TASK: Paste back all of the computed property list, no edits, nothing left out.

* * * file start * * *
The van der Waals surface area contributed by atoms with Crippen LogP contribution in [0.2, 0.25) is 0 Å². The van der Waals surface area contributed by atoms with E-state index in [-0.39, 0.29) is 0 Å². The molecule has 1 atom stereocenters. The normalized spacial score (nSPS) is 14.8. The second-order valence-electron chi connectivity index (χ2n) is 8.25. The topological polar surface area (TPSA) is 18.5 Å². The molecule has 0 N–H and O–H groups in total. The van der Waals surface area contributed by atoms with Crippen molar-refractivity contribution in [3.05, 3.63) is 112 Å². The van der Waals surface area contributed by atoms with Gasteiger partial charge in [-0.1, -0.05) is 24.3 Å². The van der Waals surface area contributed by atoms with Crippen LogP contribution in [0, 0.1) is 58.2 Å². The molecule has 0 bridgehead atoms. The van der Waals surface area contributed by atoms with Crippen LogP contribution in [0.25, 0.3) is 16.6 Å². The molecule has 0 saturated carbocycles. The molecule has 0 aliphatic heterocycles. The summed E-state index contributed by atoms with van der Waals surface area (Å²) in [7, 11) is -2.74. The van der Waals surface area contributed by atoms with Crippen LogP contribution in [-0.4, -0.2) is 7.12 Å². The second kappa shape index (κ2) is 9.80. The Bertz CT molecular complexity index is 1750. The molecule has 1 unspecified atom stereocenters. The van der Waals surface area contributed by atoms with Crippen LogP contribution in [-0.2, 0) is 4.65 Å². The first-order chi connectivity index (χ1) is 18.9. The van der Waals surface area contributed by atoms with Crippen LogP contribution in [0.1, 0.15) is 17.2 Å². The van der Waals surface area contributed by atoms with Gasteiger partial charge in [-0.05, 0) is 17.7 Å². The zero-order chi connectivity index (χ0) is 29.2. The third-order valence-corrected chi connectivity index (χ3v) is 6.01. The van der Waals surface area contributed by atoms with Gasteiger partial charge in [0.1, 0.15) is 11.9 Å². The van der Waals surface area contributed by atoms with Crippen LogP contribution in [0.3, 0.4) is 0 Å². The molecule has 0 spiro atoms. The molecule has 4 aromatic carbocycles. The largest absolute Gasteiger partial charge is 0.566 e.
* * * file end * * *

The van der Waals surface area contributed by atoms with Crippen LogP contribution in [0.2, 0.25) is 0 Å². The van der Waals surface area contributed by atoms with E-state index in [-0.39, 0.29) is 0 Å². The molecule has 1 atom stereocenters. The normalized spacial score (nSPS) is 14.8. The second-order valence-electron chi connectivity index (χ2n) is 8.25. The topological polar surface area (TPSA) is 18.5 Å². The molecule has 0 N–H and O–H groups in total. The van der Waals surface area contributed by atoms with Crippen molar-refractivity contribution in [3.05, 3.63) is 112 Å². The van der Waals surface area contributed by atoms with Gasteiger partial charge in [-0.1, -0.05) is 24.3 Å². The van der Waals surface area contributed by atoms with Crippen LogP contribution in [0, 0.1) is 58.2 Å². The molecule has 0 bridgehead atoms. The van der Waals surface area contributed by atoms with Crippen LogP contribution in [0.25, 0.3) is 16.6 Å². The molecule has 0 saturated carbocycles. The molecule has 0 aliphatic heterocycles. The summed E-state index contributed by atoms with van der Waals surface area (Å²) in [7, 11) is -2.74. The van der Waals surface area contributed by atoms with Crippen LogP contribution in [-0.4, -0.2) is 7.12 Å². The second kappa shape index (κ2) is 9.80. The Bertz CT molecular complexity index is 1750. The molecule has 1 unspecified atom stereocenters. The van der Waals surface area contributed by atoms with Crippen LogP contribution in [-0.2, 0) is 4.65 Å². The first-order chi connectivity index (χ1) is 18.9. The van der Waals surface area contributed by atoms with Crippen LogP contribution in [0.1, 0.15) is 17.2 Å². The van der Waals surface area contributed by atoms with Gasteiger partial charge in [-0.05, 0) is 17.7 Å². The zero-order chi connectivity index (χ0) is 29.2. The third-order valence-corrected chi connectivity index (χ3v) is 6.01. The van der Waals surface area contributed by atoms with Gasteiger partial charge in [0.1, 0.15) is 11.9 Å². The van der Waals surface area contributed by atoms with Crippen LogP contribution in [0.3, 0.4) is 0 Å². The molecule has 0 spiro atoms. The molecule has 4 aromatic carbocycles. The largest absolute Gasteiger partial charge is 0.566 e.